I was really full from having dinner that night so I just ordered Chicken Gizzard, Quail Egg & Chicken Heart. Everything was just OK for me. Usual fried food on a stick. The signature sauce was good though. It was a good mix of sweet, sour and savory.
Maybe I just picked the wrong ones?
I loved the interiors. The neon signs and cute designs made the place very vibrant and appealing sa mata.
Overall, it's a good place to have beer (But I don't drink alcohol anymore. Lol.) and meet-up with friends. I would probably come back, but not anytime soon. 🏻
PS: All other sticks on the photos are Norman's.
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Even before Kushikatsu Daruma opened, I was already eyeing to try this restaurant because of curiosity - why "no double dipping"? Well, I am not very knowledgeable about any other Japanese fares except for ramen, katsu and tempura which is why I got very excited when I got the invite for another looloo rendezvoos at Kushikatsu Daruma.
The restaurant is a stunner with its modern Japanese set up. The place looks amazing and every section is highly instagrammable. It's no longer a surprise as any restaurant associated with Charles Paw and Tasteless group is one for the books. The place looked busy with staffs going here and there taking orders and serving food and people having fun.
I did a little bit of research while we were eating. Kushikatsu is also called Kushiage and is any skewered meat or vegetable covered in panko crust that is dipped in a thinner sauce shared by customers - the very reason why it's not allowed to double dip. It's hard when you're a Filipino fond of eating street food like kwek kwek, proben and fishball because contrary to what Japanese think that double dipping is a disgusting manner, Pinoys find it normal and a communal way of enjoying the food. As Muffy T said, resist the urge to double dip. Ilang beses ako muntik sumawsaw but thank you to Muffy and Ruth S. With 90% of the diners being Filipinos, I think that not all customers are compliant to this rule. I suggest that they should install an alarm system when someone flouts.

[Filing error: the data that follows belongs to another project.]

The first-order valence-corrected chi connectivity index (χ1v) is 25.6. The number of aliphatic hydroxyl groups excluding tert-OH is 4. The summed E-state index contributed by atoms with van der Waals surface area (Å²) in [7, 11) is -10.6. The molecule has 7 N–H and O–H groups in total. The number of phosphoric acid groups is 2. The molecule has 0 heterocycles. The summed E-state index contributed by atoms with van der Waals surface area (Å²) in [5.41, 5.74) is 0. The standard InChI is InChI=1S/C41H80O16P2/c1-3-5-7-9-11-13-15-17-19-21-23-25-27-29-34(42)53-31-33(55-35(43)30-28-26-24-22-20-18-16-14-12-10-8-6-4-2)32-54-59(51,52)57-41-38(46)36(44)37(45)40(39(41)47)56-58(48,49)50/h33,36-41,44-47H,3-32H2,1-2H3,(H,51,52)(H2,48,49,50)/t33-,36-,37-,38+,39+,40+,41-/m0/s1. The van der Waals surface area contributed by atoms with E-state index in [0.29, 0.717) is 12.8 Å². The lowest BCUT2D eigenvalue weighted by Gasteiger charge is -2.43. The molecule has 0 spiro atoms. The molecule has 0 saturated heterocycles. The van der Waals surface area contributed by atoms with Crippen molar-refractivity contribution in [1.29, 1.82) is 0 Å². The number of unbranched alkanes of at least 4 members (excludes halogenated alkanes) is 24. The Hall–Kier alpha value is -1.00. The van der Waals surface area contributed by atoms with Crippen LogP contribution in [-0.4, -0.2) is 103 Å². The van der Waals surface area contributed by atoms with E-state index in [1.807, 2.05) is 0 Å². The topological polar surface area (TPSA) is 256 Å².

The restaurant offer more than 30 kinds of Kushikatsu, for PHP39 or PHP59 per stick, and they're still planning to add a few more on the list. Kushikatsu Daruma also offer sets; Beginner Level with 9 sticks and Advanced Level with 11 sticks both priced at PHP480.
My top 3 Kushikatsu favorites:
•Shiitake Mushroom - not sure if they infused it with truffle oil
•Prawns - bright pink and white, signs that the prawn is properly cooked
•Chicken Intestine - unlike the one sold in the streets, Kushitasu's chicken intestine has a clean taste but still managed to season it perfectly so it won't taste dull.
Although each one of us have our own favorites, one thing is for sure, each kushitkatsu is perfectly made with just the right amount of panko crust firmly hugging the meat or vegetable. You do not have to worry about the crust falling off even after you dip it in the sauce.
On the side, we were served with Chahan and Yakiniku Beef. I find the latter a little bit disappointing. The beef was good but the taste do not play along with the pronounced flavors of the kushikatsu especially when dipped in the sauce. Also, the serving size was too small for the price of PHP190. The Chahan Rice on the other hand tastes really good and was the perfect pair no matter what Kushikatsu you pick. You will love its smokiness.
I paired my Kushikatsu with Lychee Chu-Hai. I don't like fruity-carbonated drinks and I hate lychee but this one I enjoyed, surprisingly.
Chef Noel gave us a sample of Beer Number 1? Haha I don't know if that's the brand name please feel free to correct me. Not pilsen, not light. Somewhere in the middle and it's really good with their Kushikatsu.
We were lucky to try their desserts after some "parinig". They served us their Matcha and Salted Caramel (ata). Sorry forgot to take note of the desserts but both are delicious.
Thank you looloo, Charles and Tasteless Group for having us that night. It was really fun and filling. Was nice meeting other looloo reviewers for the first time, Unisse C Bernisse C Julie L Rocky R and of course haha Ruth S Mary Love S EJ B Muffy T Marjorie G Kristin A
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The Tasteless Group brought an Osaka native to our shores. Kushikatsu Daruma is the newest kid to grace Uptown's block. I'll be honest, i don't have the faintest idea what Kushikatsu is but i believe in The Tasteless Group. I am operating on faith when it comes to Tasteless, the secular part of me is sitting on the corner chilling with a Hitchens book. My faith is supported by their consistency is introducing bold and innovative restaurants.